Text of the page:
The 2018 Freshman Induction address
Aug. 15, 2018
Simon Skjodt Assembly Hall
Indiana University Bloomington
Aug. 15, 2018
Simon Skjodt Assembly Hall
Indiana University Bloomington
Welcome, Class of 2022!
Let me start with a big and warm welcome from all of the faculty and staff on Indiana University’s Bloomington campus to all the parents and other family members joining us today.
As a parent, I know what it is like to face the frenzy of getting a child into a residence hall—with all the desk lamps, oddly-sized sheets, and lumpy packages of Ramen noodles that entails—only to face that moment when the world narrows and quiets to saying goodbye. And whether this is the first of your children you have brought to IU, or your third (although I will admit, the third is a little easier), you also carry all the emotions and hopes that surround bringing a beloved child to college. I want you to know that we are honored that you have entrusted your students to us, and we take that trust very, very seriously. Thank you for all you have done to develop their minds, their integrity, their character, and their souls to this point.
To the Class of 2022: Welcome to IU!
What a wonderfully diverse, academically accomplished, and interesting group of humans you are! I cannot wait for you to get to know each other.
The youngest among you is 15; the oldest 31. There are 33 sets of twins in this class. Special thanks to the parents who had THAT moving task this week!
You have found your way to Bloomington on this day from every county in Indiana—hello, Switzerland County—from 45 of these United States, and from the District of Columbia. There are even 68 of you from Lafayette and West Lafayette—the first of what I hope will become a tradition of friendly border crossings for you. Forty-four of you have served your country in the armed services, and we are especially grateful to have you home safe with us and for the experiences and maturity you bring to this class.
And a very special welcome to our international students, who have gathered from every continent (except Antarctica) and from 37 different countries around the globe. You come to study here from South Korea and India, from Brazil and Venezuela, from as close as Canada and Mexico and as far away as Myanmar and China.
It takes a special kind of bravery, fortitude, and seriousness to travel to another country to pursue your education, and we are honored that you have chosen to study with us. Wherever in the world you have come from, you bring to us something unique to contribute to this campus, and your new home in the City of Bloomington.
Together, your distinctive attributes and divergent talents form a remarkable, formidable, and global class of Hoosiers.
Let’s start with your academic gifts. More than one third (35 percent) of you graduated in the top 10 percent of your high school class; 92 of you were high school valedictorians. This class collectively brings an average GPA of 3.83 and SAT scores averaging 1293. Every single student here today has shown the discipline and drive to succeed here academically.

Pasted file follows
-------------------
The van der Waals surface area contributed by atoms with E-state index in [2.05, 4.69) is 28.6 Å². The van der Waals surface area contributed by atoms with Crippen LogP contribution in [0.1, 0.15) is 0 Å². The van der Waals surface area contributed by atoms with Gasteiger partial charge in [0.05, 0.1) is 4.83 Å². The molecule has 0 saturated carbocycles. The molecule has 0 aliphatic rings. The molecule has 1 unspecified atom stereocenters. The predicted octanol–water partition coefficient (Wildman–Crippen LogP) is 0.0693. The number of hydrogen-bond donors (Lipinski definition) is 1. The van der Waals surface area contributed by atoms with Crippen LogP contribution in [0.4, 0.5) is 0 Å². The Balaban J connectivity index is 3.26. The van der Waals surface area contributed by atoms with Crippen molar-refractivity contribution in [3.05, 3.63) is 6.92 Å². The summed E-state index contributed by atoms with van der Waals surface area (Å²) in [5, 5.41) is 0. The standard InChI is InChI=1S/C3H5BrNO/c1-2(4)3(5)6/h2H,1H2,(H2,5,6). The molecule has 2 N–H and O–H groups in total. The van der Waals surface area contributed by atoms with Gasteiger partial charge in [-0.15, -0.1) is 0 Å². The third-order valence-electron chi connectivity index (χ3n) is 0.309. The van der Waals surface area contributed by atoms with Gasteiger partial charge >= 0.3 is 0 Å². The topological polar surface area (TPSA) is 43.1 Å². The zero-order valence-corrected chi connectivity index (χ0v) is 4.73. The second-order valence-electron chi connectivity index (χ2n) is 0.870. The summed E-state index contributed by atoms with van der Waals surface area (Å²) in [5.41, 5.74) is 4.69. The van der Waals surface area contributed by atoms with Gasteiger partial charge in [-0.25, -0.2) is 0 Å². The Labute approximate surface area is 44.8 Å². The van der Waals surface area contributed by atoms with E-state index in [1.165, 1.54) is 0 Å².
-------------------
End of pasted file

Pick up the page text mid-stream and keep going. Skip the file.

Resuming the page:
You chose IU Bloomington for a reason that is unique to you. I’d like to highlight three opportunities that choice gives you: the opportunity to choose excellence; the opportunity to choose informed citizenship; and the opportunity to choose friendship and service.
You probably already know a lot about what makes IU Bloomington excellent.
Over the years, IU has been home to many Olympians, including senior Lilly King, who in 2016 won an Olympic gold medal for Team USA in the 100 breaststroke and just a few weeks ago won another gold medal at the Pan Pacific games in Tokyo. IU has also been home to eight Nobel Laureates, most recently Elinor Ostrom, who in 2009 became the first woman ever to win the Nobel Prize in Economics, and many Grammy, Emmy, Tony, and Oscar recipients as well.
When you learned about the discovery of the double helix in DNA, you may not have known that James Watson, who with Francis Crick made that discovery, had earned his Indiana University doctorate just three years before. When you sang along to “Under the Sea” from The Little Mermaid, or the theme from Beauty and the Beast, you may not have known you were singing along with songs composed by Grammy Award-winning IU graduate Howard Ashman. Indeed, if IU were its own nation, we would be 166th in the world in population, but 35th all-time in Olympic medals, and ninth in Nobel Prizes. You’ve come to a very special place.
IU has been home to innovators in science and business, civic leaders, world-renowned artists, and generations of teachers. And all of them started at IU just like you are starting today.
People who reach these heights go very deep into the fields in which they excel, and you will have that same opportunity to challenge yourself to go deep as well, as you choose your fields of study and your majors. As you all learned during orientation, with over 550 academic programs and more than 200 undergraduate majors, IU certainly gives you that opportunity. Our university has worked hard to ensure that your education will prepare you well for whatever comes after it.